Rather than split the collections up chronologically and by designer, the remainder of the exhibition is grouped together in themes. Rooms are defined as The Garden (full of florals and some perfume archives), the Historicism room (designs inspired by the Belle Epoque era), the travel room (e.g. designs grouped by continental influence, such as Chinese and India inspired designs), and The Ballroom – a large, magical space with mirrors and a rotating carousel of striking couture. The ensembles are often showcased alongside moving installations, with sound and light effects creating atmosphere and setting. One room recreates the splendour of Blenheim Palace, where Dior famously hosted a fashion show in 1954. The designs of Bohan (1960-1989), Ferré (1989-1997), Galliano (1997-2011), Simons (2011-2015) and Chiuri (2015-present) are interspersed across numerous rooms. This side-by-side placing of Dior designs under various creative directors challenges the visitor to try and pick out the similarities and differences between them.

As the displays progressed, I found myself trying to guess the designer of an outfit before looking at the information card, by making assumptions about the decade or the aesthetic. I’m far from a fashion expert, but I rightly guessed majority of Galliano designs, which are generally more flamboyant than his predecessors. Overall, it did feel like there was more Galliano creations in the exhibition than other designers. While they were obviously fabulous in every sense of the word, they weren’t always so practical and wearable as the feminine ballgowns of Chiuri or the conservatism style of Bohan.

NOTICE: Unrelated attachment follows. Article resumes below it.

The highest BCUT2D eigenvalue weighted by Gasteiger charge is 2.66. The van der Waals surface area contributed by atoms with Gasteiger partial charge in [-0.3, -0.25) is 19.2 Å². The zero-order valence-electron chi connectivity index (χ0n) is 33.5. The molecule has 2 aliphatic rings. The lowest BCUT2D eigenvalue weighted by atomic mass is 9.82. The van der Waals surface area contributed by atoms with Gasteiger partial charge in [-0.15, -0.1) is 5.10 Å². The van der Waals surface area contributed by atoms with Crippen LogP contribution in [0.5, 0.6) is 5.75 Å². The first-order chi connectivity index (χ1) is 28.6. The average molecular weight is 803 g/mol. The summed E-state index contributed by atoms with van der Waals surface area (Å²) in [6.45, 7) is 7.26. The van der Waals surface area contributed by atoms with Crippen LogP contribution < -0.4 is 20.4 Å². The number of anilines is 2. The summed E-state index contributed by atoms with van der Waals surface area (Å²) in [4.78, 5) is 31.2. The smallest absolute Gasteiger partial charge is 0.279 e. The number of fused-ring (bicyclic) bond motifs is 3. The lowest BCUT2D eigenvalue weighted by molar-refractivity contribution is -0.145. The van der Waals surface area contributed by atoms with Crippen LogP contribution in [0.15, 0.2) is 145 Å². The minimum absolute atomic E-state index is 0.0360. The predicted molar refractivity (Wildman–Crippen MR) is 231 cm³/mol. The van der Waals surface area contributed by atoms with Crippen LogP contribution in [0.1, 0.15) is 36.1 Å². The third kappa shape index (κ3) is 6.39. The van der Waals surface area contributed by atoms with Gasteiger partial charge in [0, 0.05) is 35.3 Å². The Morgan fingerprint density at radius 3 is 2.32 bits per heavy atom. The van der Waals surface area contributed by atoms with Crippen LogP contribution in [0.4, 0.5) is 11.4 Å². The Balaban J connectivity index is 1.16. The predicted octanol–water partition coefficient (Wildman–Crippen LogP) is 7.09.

Overall, the exhibition features over 200 garments, along with hundreds of other objects, including Dior fragrance, beauty, luggage, jewellery and footwear. Sketches, photos and videos bring the journey of the clothes to life – from the original drawings, to the toiles in the Atelier Room to footage of the catwalk shows. My friend and I absolutely loved the exhibition and were left lamenting we couldn’t afford Dior couture. The curation was quite different to what I’ve seen in other fashion exhibitions and really showcased the creations to good effect. If you can get hold of a ticket, you’re in for a treat.

  • Christian Dior: Designer of Dreams is on from now until 1 September 2019. Exhibition opening hours vary (tickets sold in timed entry slots). Tickets: Adults £20-£24. Victoria & Albert Museum, Cromwell Road, South Kensington, SW7 2RL. Nearest station: South Kensington. For more information, visit the V&A website.

Most of the displays were grouped by themes rather than chronogically

For a guide to what’s on in London in August, click here.

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About Metro Girl

Media professional who was born, brought up and works in London. My blog is a guide to London - what's on, festivals, history, reviews and attractions, as well as the odd travel piece. All images on my blog are © Memoirs Of A Metro Girl, unless otherwise specified. Do not use without seeking permission first.

Posted on 13 Aug 2019, in London, Museums, Tourist Attractions and tagged , , , . Bookmark the permalink. 3 Comments.